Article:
1. Unreasonably interfere with the student’s work or educational opportunities; or
2. Create an intimidating, hostile or offensive learning environment;……
Students shall be provided a safe learning environment. It shall be a violation of this policy for any student to bully, intimidate or create a hostile educational environment for another student. Bullying and intimidation are defined as either physically harming a student or damaging his/her property, or knowingly placing the student in reasonable fear of such, or creating a hostile educational environment.
Bullying – Conduct that meets one or more of the following criteria: (1) act directed at one or more individuals that is intended to harm or embarrass; (2) repeated over time; and (3) involves an imbalance of physical, emotional, or social power. Bullying may involve, but is not limited to, the following: unwanted teasing, threatening, intimidating behavior, cyberbullying, physical bullying, theft, sexual, religious, or racial harassment and public humiliation.
Harassment –Conduct that meets one or more of the following criteria: (1) act directed at one or more individuals that is received as harmful or embarrassing; (2) substantially interferes with educational opportunities, benefits, or programs of one or more individuals; (3) substantially affects the ability of an individual to participate in or benefit from the school district’s educational programs or activities by placing the individual in reasonable fear of physical harm or by causing emotional distress; (4) based on an individual’s actual or perceived distinguishing characteristic or is based on an association with another person who has or is perceived to have any distinguishing characteristics; (5) repeated over time and is severe, persistent, and pervasive; and (6) causes mental duress or psychological trauma to the bullied.
A truly unbiased application of the anti-bullying policies would bar the Al-Fatihah’s overt anti-Christian and anti-Jewish dogma within the school environment even though it is executed under the color of religion.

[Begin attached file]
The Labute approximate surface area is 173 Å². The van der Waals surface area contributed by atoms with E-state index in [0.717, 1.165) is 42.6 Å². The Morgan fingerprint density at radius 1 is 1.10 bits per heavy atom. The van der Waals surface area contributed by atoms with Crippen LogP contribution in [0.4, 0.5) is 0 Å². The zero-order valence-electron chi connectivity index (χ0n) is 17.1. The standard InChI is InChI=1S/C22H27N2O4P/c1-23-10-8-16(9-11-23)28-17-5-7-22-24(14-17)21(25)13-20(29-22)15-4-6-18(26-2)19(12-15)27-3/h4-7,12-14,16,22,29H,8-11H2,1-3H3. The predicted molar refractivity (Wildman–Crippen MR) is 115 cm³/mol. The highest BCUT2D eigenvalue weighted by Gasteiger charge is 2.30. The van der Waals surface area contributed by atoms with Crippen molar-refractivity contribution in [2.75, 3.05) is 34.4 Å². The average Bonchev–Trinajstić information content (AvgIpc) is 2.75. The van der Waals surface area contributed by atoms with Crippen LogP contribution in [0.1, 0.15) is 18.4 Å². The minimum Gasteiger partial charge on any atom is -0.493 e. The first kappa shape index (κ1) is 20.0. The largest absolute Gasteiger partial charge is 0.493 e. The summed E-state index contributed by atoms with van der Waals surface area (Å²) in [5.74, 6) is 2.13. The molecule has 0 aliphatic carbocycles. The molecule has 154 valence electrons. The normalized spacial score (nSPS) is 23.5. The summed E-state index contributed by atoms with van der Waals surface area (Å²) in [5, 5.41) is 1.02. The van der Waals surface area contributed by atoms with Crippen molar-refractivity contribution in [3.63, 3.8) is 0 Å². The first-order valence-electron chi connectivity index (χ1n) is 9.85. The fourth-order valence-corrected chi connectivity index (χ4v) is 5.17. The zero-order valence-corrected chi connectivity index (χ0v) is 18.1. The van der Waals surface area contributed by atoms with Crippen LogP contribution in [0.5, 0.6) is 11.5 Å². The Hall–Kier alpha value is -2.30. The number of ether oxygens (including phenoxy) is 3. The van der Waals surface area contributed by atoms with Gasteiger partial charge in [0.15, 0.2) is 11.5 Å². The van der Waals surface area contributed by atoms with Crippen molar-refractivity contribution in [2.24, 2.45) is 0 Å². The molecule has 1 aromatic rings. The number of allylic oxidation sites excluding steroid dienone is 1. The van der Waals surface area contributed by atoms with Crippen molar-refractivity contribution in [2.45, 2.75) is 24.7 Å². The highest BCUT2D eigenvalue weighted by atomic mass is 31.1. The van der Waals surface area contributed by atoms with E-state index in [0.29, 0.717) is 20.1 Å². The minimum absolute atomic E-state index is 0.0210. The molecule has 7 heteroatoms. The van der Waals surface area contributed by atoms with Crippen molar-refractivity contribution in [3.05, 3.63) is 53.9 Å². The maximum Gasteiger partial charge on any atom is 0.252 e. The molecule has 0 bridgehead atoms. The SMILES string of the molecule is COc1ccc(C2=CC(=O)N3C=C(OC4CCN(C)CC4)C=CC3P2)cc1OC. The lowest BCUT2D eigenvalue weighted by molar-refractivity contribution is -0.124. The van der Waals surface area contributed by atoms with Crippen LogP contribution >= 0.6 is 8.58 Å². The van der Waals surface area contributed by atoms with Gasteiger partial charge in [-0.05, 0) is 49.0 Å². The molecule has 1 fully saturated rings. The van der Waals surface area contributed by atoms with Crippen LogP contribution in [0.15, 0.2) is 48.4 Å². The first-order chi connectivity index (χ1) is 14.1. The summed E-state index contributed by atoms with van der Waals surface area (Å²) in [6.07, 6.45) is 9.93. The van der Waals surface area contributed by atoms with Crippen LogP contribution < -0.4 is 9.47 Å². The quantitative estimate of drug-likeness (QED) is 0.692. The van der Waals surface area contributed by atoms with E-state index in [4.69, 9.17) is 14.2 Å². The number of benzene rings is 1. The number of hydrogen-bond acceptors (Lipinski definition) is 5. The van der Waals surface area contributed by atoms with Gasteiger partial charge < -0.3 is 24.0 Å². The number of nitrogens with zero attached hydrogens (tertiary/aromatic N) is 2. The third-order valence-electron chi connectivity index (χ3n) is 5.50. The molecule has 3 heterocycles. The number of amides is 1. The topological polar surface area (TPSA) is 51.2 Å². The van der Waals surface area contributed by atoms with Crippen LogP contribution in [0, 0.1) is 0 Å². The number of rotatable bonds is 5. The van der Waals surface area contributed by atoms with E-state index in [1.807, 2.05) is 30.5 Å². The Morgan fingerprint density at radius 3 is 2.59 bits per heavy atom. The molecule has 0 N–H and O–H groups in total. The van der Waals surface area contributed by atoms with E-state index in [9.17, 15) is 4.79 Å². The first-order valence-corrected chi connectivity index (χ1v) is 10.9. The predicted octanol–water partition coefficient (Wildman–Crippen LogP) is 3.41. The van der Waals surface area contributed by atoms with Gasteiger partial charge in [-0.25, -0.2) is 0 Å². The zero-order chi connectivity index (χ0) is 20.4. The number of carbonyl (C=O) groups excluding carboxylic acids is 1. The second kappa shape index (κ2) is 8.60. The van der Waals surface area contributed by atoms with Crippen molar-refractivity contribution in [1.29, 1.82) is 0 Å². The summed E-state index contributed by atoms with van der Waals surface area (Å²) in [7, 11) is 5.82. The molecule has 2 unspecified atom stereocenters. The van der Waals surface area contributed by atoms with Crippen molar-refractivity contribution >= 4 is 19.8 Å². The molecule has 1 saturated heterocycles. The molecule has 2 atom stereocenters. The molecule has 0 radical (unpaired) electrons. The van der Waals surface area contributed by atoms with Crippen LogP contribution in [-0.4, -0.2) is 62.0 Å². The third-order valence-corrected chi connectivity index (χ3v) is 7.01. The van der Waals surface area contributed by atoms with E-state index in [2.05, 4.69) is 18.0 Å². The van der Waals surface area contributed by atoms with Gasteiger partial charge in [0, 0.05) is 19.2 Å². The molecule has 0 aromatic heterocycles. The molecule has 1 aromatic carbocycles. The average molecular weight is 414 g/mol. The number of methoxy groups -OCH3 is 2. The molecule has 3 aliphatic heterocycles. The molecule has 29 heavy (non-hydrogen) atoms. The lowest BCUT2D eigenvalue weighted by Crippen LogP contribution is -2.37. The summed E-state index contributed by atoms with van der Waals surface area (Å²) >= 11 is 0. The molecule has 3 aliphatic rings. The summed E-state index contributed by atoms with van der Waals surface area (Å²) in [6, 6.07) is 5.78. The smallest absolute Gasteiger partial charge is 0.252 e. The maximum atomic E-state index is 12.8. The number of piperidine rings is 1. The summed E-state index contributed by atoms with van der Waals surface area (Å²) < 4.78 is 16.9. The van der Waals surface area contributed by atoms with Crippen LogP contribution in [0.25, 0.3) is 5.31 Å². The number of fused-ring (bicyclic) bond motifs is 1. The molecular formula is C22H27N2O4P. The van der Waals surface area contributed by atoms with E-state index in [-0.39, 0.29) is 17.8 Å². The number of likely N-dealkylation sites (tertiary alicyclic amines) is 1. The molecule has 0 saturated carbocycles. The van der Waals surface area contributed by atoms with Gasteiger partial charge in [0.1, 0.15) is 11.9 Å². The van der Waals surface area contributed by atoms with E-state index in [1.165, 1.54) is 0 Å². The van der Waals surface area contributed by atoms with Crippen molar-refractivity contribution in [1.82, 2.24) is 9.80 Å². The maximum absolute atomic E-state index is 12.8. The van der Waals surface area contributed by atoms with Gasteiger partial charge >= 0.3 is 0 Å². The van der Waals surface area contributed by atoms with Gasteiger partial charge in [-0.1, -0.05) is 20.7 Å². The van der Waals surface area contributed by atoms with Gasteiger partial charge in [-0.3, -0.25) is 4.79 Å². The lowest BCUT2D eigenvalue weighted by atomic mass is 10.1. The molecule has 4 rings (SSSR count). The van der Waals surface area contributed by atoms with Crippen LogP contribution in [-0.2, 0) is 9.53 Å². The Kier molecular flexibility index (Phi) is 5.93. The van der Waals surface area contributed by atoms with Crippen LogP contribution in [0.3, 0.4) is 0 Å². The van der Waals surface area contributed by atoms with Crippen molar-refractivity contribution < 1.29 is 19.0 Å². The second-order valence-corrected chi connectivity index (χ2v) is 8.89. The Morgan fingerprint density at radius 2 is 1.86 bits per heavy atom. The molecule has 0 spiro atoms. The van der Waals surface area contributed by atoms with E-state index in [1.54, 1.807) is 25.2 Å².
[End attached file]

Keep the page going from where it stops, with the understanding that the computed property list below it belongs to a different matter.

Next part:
Would a school’s anti-bullying/harassment/discrimination/intimidation policies permit the Al-Fatihah if the word “gay”, “homosexual” or “lesbian” were substituted for the references to Jews and Christians in the prayer?
For all the diversity training, conflict resolution, anti-bullying assemblies, etc which school districts spend time and money on, isn’t it antithetical to then allow certain students to recite religious doctrine that by its every word undermines these other efforts?
And what about the relationship between the Al-Fatihah foundational prayer and the narrative about Islam that is being sold to non-Muslim students in schools? A narrative in fact, that the TN American Muslim Advisory Council’s (AMAC) Islamic Speakers Bureau has said it wants to populate in schools throughout Tennessee.
The Muslim American Center for Outreach (ACO), claims to stand against anything it deems “anti-Muslim”. When the ACO organized the “Clergy for Tolerance” did they tell them that they pray every day, several times a day, that they will never be like these clergy? Did the ACO tell the “Clergy for Tolerance” that it is solely a one-way street?
Is it appropriate for schools to side-step their policies and allow anti-Jewish and anti-Christian doctrine to be recited on school grounds, during the school day, simply because someone claims it is their religious right to do so?